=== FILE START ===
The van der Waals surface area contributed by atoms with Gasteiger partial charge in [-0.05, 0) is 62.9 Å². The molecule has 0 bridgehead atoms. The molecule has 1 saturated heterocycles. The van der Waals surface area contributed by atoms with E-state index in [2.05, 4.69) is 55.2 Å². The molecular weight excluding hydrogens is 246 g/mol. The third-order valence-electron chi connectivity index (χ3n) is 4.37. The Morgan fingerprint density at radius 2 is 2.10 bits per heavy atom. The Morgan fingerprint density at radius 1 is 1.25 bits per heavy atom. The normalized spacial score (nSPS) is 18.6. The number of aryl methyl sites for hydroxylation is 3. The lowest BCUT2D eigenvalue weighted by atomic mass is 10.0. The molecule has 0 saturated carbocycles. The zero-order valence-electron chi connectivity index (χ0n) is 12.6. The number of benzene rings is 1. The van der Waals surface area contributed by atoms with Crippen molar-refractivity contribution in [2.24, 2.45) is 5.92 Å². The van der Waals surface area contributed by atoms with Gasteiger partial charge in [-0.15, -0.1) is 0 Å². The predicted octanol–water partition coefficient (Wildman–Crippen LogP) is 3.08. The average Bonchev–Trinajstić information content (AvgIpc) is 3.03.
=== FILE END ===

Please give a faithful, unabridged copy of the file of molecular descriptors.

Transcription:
The van der Waals surface area contributed by atoms with Gasteiger partial charge in [-0.05, 0) is 62.9 Å². The molecule has 0 bridgehead atoms. The molecule has 1 saturated heterocycles. The van der Waals surface area contributed by atoms with E-state index in [2.05, 4.69) is 55.2 Å². The molecular weight excluding hydrogens is 246 g/mol. The third-order valence-electron chi connectivity index (χ3n) is 4.37. The Morgan fingerprint density at radius 2 is 2.10 bits per heavy atom. The Morgan fingerprint density at radius 1 is 1.25 bits per heavy atom. The normalized spacial score (nSPS) is 18.6. The number of aryl methyl sites for hydroxylation is 3. The lowest BCUT2D eigenvalue weighted by atomic mass is 10.0. The molecule has 0 saturated carbocycles. The zero-order valence-electron chi connectivity index (χ0n) is 12.6. The number of benzene rings is 1. The van der Waals surface area contributed by atoms with Crippen molar-refractivity contribution in [2.24, 2.45) is 5.92 Å². The van der Waals surface area contributed by atoms with Gasteiger partial charge in [-0.15, -0.1) is 0 Å². The predicted octanol–water partition coefficient (Wildman–Crippen LogP) is 3.08. The average Bonchev–Trinajstić information content (AvgIpc) is 3.03.